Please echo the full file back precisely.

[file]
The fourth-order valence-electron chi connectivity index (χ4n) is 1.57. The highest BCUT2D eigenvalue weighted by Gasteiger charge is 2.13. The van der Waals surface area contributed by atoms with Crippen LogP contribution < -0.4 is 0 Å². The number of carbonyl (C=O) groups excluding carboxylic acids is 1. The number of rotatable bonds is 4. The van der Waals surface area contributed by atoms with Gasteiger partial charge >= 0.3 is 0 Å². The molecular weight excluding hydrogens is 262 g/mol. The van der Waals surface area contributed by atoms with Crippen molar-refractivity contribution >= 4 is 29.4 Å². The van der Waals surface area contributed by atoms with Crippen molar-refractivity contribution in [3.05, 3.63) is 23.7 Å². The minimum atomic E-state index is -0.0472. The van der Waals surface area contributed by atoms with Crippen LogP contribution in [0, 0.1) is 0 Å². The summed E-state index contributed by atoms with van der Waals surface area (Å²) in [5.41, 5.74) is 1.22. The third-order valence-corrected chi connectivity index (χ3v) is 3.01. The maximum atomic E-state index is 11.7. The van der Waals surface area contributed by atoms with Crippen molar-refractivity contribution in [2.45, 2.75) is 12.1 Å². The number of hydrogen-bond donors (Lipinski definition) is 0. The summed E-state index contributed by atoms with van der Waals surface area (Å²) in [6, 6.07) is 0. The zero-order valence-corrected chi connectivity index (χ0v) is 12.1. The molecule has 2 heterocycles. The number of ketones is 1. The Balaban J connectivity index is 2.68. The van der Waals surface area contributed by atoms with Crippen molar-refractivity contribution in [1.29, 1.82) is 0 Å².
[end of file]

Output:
The fourth-order valence-electron chi connectivity index (χ4n) is 1.57. The highest BCUT2D eigenvalue weighted by Gasteiger charge is 2.13. The van der Waals surface area contributed by atoms with Crippen LogP contribution < -0.4 is 0 Å². The number of carbonyl (C=O) groups excluding carboxylic acids is 1. The number of rotatable bonds is 4. The van der Waals surface area contributed by atoms with Gasteiger partial charge >= 0.3 is 0 Å². The molecular weight excluding hydrogens is 262 g/mol. The van der Waals surface area contributed by atoms with Crippen molar-refractivity contribution >= 4 is 29.4 Å². The van der Waals surface area contributed by atoms with Crippen molar-refractivity contribution in [3.05, 3.63) is 23.7 Å². The minimum atomic E-state index is -0.0472. The van der Waals surface area contributed by atoms with Crippen LogP contribution in [0, 0.1) is 0 Å². The summed E-state index contributed by atoms with van der Waals surface area (Å²) in [5.41, 5.74) is 1.22. The third-order valence-corrected chi connectivity index (χ3v) is 3.01. The maximum atomic E-state index is 11.7. The van der Waals surface area contributed by atoms with Crippen molar-refractivity contribution in [2.45, 2.75) is 12.1 Å². The number of hydrogen-bond donors (Lipinski definition) is 0. The summed E-state index contributed by atoms with van der Waals surface area (Å²) in [6, 6.07) is 0. The zero-order valence-corrected chi connectivity index (χ0v) is 12.1. The molecule has 2 heterocycles. The number of ketones is 1. The Balaban J connectivity index is 2.68. The van der Waals surface area contributed by atoms with Crippen molar-refractivity contribution in [1.29, 1.82) is 0 Å².